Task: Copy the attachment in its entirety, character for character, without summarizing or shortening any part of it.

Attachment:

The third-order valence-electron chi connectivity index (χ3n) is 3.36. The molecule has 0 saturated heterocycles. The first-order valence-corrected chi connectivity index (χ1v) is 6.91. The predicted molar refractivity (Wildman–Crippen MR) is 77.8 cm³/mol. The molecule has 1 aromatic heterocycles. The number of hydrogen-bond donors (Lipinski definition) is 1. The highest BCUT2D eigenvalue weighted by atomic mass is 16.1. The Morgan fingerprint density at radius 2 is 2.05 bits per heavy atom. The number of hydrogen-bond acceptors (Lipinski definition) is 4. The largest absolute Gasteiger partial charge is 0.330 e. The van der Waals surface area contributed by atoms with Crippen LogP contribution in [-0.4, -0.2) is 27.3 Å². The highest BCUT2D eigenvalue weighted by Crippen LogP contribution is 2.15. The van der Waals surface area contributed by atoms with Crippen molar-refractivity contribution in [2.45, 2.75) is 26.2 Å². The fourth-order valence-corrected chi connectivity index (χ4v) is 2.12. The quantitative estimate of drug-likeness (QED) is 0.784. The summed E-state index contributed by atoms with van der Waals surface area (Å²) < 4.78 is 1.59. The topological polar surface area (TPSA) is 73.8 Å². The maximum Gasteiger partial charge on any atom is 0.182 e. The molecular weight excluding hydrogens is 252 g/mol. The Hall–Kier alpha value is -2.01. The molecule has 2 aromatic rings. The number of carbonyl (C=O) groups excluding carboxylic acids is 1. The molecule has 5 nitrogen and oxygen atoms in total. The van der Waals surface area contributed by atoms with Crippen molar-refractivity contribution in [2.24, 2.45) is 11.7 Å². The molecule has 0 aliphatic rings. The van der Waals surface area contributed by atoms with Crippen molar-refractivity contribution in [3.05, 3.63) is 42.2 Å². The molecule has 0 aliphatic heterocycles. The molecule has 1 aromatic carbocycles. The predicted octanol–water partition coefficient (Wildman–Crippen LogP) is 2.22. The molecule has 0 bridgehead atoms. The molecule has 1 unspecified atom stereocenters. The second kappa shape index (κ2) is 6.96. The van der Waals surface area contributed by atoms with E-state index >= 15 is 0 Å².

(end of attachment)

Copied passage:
The third-order valence-electron chi connectivity index (χ3n) is 3.36. The molecule has 0 saturated heterocycles. The first-order valence-corrected chi connectivity index (χ1v) is 6.91. The predicted molar refractivity (Wildman–Crippen MR) is 77.8 cm³/mol. The molecule has 1 aromatic heterocycles. The number of hydrogen-bond donors (Lipinski definition) is 1. The highest BCUT2D eigenvalue weighted by atomic mass is 16.1. The Morgan fingerprint density at radius 2 is 2.05 bits per heavy atom. The number of hydrogen-bond acceptors (Lipinski definition) is 4. The largest absolute Gasteiger partial charge is 0.330 e. The van der Waals surface area contributed by atoms with Crippen LogP contribution in [-0.4, -0.2) is 27.3 Å². The highest BCUT2D eigenvalue weighted by Crippen LogP contribution is 2.15. The van der Waals surface area contributed by atoms with Crippen molar-refractivity contribution in [2.45, 2.75) is 26.2 Å². The fourth-order valence-corrected chi connectivity index (χ4v) is 2.12. The quantitative estimate of drug-likeness (QED) is 0.784. The summed E-state index contributed by atoms with van der Waals surface area (Å²) < 4.78 is 1.59. The topological polar surface area (TPSA) is 73.8 Å². The maximum Gasteiger partial charge on any atom is 0.182 e. The molecular weight excluding hydrogens is 252 g/mol. The Hall–Kier alpha value is -2.01. The molecule has 2 aromatic rings. The number of carbonyl (C=O) groups excluding carboxylic acids is 1. The molecule has 5 nitrogen and oxygen atoms in total. The van der Waals surface area contributed by atoms with Crippen molar-refractivity contribution in [2.24, 2.45) is 11.7 Å². The molecule has 0 aliphatic rings. The van der Waals surface area contributed by atoms with Crippen molar-refractivity contribution in [3.05, 3.63) is 42.2 Å². The molecule has 0 aliphatic heterocycles. The molecule has 1 aromatic carbocycles. The predicted octanol–water partition coefficient (Wildman–Crippen LogP) is 2.22. The molecule has 0 bridgehead atoms. The molecule has 1 unspecified atom stereocenters. The second kappa shape index (κ2) is 6.96. The van der Waals surface area contributed by atoms with E-state index >= 15 is 0 Å².